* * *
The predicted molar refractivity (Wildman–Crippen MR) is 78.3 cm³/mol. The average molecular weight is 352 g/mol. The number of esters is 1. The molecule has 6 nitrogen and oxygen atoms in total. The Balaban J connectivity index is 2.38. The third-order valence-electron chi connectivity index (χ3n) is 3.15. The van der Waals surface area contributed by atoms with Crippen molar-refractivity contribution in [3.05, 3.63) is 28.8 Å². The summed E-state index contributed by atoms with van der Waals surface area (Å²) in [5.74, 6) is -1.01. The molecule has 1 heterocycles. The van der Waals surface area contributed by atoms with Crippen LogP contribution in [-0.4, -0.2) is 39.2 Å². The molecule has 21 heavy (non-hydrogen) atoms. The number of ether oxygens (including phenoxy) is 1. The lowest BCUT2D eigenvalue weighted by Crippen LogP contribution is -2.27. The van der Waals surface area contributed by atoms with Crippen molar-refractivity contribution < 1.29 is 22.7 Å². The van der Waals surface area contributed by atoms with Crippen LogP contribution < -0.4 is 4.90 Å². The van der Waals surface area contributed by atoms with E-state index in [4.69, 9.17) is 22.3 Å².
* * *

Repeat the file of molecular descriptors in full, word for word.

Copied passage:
The predicted molar refractivity (Wildman–Crippen MR) is 78.3 cm³/mol. The average molecular weight is 352 g/mol. The number of esters is 1. The molecule has 6 nitrogen and oxygen atoms in total. The Balaban J connectivity index is 2.38. The third-order valence-electron chi connectivity index (χ3n) is 3.15. The van der Waals surface area contributed by atoms with Crippen molar-refractivity contribution in [3.05, 3.63) is 28.8 Å². The summed E-state index contributed by atoms with van der Waals surface area (Å²) in [5.74, 6) is -1.01. The molecule has 1 heterocycles. The van der Waals surface area contributed by atoms with Crippen LogP contribution in [-0.4, -0.2) is 39.2 Å². The molecule has 21 heavy (non-hydrogen) atoms. The number of ether oxygens (including phenoxy) is 1. The lowest BCUT2D eigenvalue weighted by Crippen LogP contribution is -2.27. The van der Waals surface area contributed by atoms with Crippen molar-refractivity contribution < 1.29 is 22.7 Å². The van der Waals surface area contributed by atoms with Crippen LogP contribution < -0.4 is 4.90 Å². The van der Waals surface area contributed by atoms with E-state index in [4.69, 9.17) is 22.3 Å².